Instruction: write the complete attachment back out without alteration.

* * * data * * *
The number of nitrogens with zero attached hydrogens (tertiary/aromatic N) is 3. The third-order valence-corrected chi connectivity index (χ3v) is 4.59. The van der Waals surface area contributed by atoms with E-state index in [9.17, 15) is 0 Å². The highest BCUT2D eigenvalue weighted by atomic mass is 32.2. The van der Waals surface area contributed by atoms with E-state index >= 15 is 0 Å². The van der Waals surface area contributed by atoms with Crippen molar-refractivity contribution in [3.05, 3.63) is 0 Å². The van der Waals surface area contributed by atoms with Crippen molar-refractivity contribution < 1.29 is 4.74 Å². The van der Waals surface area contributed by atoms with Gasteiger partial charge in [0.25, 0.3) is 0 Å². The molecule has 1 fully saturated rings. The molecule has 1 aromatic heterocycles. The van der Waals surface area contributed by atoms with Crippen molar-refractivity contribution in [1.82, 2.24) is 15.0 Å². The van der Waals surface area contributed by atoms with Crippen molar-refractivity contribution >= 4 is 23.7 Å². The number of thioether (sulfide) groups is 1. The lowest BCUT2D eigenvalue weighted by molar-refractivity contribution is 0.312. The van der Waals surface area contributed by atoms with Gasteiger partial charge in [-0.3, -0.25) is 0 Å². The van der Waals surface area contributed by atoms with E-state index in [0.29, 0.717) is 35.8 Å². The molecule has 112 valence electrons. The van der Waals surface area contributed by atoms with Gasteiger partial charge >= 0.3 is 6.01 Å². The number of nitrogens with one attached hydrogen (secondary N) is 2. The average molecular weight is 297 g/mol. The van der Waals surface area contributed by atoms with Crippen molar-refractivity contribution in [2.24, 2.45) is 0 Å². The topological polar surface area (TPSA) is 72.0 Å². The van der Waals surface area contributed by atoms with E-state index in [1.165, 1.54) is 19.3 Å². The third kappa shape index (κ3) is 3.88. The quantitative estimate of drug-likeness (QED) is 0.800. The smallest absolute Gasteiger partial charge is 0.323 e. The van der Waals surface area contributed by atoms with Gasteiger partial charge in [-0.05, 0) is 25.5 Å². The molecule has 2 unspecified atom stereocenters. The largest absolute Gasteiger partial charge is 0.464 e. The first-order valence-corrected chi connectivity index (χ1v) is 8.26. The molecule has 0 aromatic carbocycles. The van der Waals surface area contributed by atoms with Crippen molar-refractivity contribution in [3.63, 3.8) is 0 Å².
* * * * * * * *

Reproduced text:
The number of nitrogens with zero attached hydrogens (tertiary/aromatic N) is 3. The third-order valence-corrected chi connectivity index (χ3v) is 4.59. The van der Waals surface area contributed by atoms with E-state index in [9.17, 15) is 0 Å². The highest BCUT2D eigenvalue weighted by atomic mass is 32.2. The van der Waals surface area contributed by atoms with E-state index >= 15 is 0 Å². The van der Waals surface area contributed by atoms with Crippen molar-refractivity contribution in [3.05, 3.63) is 0 Å². The van der Waals surface area contributed by atoms with Crippen molar-refractivity contribution < 1.29 is 4.74 Å². The van der Waals surface area contributed by atoms with Gasteiger partial charge in [0.25, 0.3) is 0 Å². The molecule has 1 fully saturated rings. The molecule has 1 aromatic heterocycles. The van der Waals surface area contributed by atoms with Crippen molar-refractivity contribution in [1.82, 2.24) is 15.0 Å². The van der Waals surface area contributed by atoms with Crippen molar-refractivity contribution >= 4 is 23.7 Å². The number of thioether (sulfide) groups is 1. The lowest BCUT2D eigenvalue weighted by molar-refractivity contribution is 0.312. The van der Waals surface area contributed by atoms with Gasteiger partial charge in [-0.3, -0.25) is 0 Å². The van der Waals surface area contributed by atoms with E-state index in [0.29, 0.717) is 35.8 Å². The molecule has 112 valence electrons. The van der Waals surface area contributed by atoms with Gasteiger partial charge >= 0.3 is 6.01 Å². The number of nitrogens with one attached hydrogen (secondary N) is 2. The average molecular weight is 297 g/mol. The van der Waals surface area contributed by atoms with Crippen molar-refractivity contribution in [2.24, 2.45) is 0 Å². The topological polar surface area (TPSA) is 72.0 Å². The van der Waals surface area contributed by atoms with E-state index in [1.165, 1.54) is 19.3 Å². The third kappa shape index (κ3) is 3.88. The quantitative estimate of drug-likeness (QED) is 0.800. The smallest absolute Gasteiger partial charge is 0.323 e. The van der Waals surface area contributed by atoms with Gasteiger partial charge in [-0.05, 0) is 25.5 Å². The molecule has 2 unspecified atom stereocenters. The largest absolute Gasteiger partial charge is 0.464 e. The first-order valence-corrected chi connectivity index (χ1v) is 8.26. The molecule has 0 aromatic carbocycles. The van der Waals surface area contributed by atoms with Crippen molar-refractivity contribution in [3.63, 3.8) is 0 Å².